“The president and the administration will move forward, but with a grace period or time period in order to work this thing through,” Axelrod added. “We want to resolve it in an appropriate way.”
Meanwhile, Pastor Joel C. Hunter, a Florida pastor who is a close Obama ally and a member of his faith council, told the Washington Post today that several religious groups with close ties to Obama officials have approached the administration about changing the mandate.
Congressman Steve Scalise has led a bipartisan letter with 154 co-signers calling on the Obama Administration to reverse its unconstitutional mandate forcing religious organizations to include drugs that can cause abortion and birth control in the health care plans of their employees.
Bishops across the country have spoken out against the mandate and are considering a lawsuit against it — with bishops in more than 164 locations across the United States issuing public statements against it or having letters opposing it printed in diocesan newspaper or read from the pulpit.
“We cannot — we will not comply with this unjust law,” said the letter from Bishop Thomas Olmsted of Phoenix. “People of faith cannot be made second-class citizens.”
Responding to the announcement, Cardinal-designate Timothy Dolan, archbishop of New York and president of the U.S. Conference of Catholic Bishops, stated: “In effect, the president is saying we have a year to figure out how to violate our consciences.”
“To force Americans to choose between violating their consciences and forgoing their healthcare is literally unconscionable. . . It is as much an attack on access to health care as on religious freedom,” he added.
The mandate is so egregious that even the normally reliably liberal and pro-abortion USA Today condemned it in an editorial titled, “Contraception mandate violates religious freedom.”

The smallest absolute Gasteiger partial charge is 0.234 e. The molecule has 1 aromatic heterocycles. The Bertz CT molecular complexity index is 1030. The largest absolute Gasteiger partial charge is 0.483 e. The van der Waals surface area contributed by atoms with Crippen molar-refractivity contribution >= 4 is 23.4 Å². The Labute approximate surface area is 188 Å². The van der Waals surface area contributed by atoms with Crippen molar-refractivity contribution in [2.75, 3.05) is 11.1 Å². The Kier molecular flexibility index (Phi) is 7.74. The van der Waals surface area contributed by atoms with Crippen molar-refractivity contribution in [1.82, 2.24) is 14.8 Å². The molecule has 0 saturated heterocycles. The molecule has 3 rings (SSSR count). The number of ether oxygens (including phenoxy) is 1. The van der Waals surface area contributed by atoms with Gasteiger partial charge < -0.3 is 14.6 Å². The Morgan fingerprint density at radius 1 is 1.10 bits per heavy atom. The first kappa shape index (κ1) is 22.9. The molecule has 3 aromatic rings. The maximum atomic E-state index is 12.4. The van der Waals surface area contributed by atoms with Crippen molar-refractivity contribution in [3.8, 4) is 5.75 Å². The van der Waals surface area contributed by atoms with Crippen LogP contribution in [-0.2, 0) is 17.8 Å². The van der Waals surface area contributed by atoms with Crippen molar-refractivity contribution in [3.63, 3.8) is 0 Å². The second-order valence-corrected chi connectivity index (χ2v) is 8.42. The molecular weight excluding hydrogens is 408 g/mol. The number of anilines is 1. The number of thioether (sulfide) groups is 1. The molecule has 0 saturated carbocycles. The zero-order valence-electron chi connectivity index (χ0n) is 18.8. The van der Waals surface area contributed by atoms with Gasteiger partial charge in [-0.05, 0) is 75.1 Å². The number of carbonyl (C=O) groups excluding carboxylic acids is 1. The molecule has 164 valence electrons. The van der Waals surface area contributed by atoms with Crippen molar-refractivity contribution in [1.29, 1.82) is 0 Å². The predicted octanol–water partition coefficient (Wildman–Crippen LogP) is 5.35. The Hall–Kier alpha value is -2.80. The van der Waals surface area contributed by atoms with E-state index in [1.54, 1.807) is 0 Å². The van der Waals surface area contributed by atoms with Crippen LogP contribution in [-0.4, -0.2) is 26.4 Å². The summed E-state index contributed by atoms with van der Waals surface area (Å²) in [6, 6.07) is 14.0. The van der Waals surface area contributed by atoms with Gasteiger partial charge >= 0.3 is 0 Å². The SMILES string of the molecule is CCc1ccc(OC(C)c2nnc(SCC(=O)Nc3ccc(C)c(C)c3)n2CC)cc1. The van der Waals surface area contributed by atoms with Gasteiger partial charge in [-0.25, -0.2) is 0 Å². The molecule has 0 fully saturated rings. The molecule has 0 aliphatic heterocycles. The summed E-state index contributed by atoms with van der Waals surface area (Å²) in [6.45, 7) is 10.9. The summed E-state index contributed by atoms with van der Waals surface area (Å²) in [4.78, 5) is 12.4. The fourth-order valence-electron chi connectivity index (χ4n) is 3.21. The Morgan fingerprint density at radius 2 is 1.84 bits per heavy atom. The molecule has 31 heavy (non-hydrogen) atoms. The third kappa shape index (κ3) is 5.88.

The administration initially approved a recommendation from the Institute of Medicine suggesting that it force insurance companies to pay for birth control and drugs that can cause abortions under the Obamacare government-run health care program.
The IOM recommendation, opposed by pro-life groups, called for the Obama administration to require insurance programs to include birth control — such as the morning after pill or the ella drug that causes an abortion days after conception — in the section of drugs and services insurance plans must cover under “preventative care.” The companies will likely pass the added costs on to consumers, requiring them to pay for birth control and, in some instances, drug-induced abortions of unborn children in their earliest days.
The HHS accepted the IOM guidelines that “require new health insurance plans to cover women’s preventive services” and those services include “FDA-approved contraception methods and contraceptive counseling” — which include birth control drugs like Plan B and ella that can cause abortions. The Health and Human Services Department commissioned the report from the Institute, which advises the federal government and shut out pro-life groups in meetings leading up to the recommendations.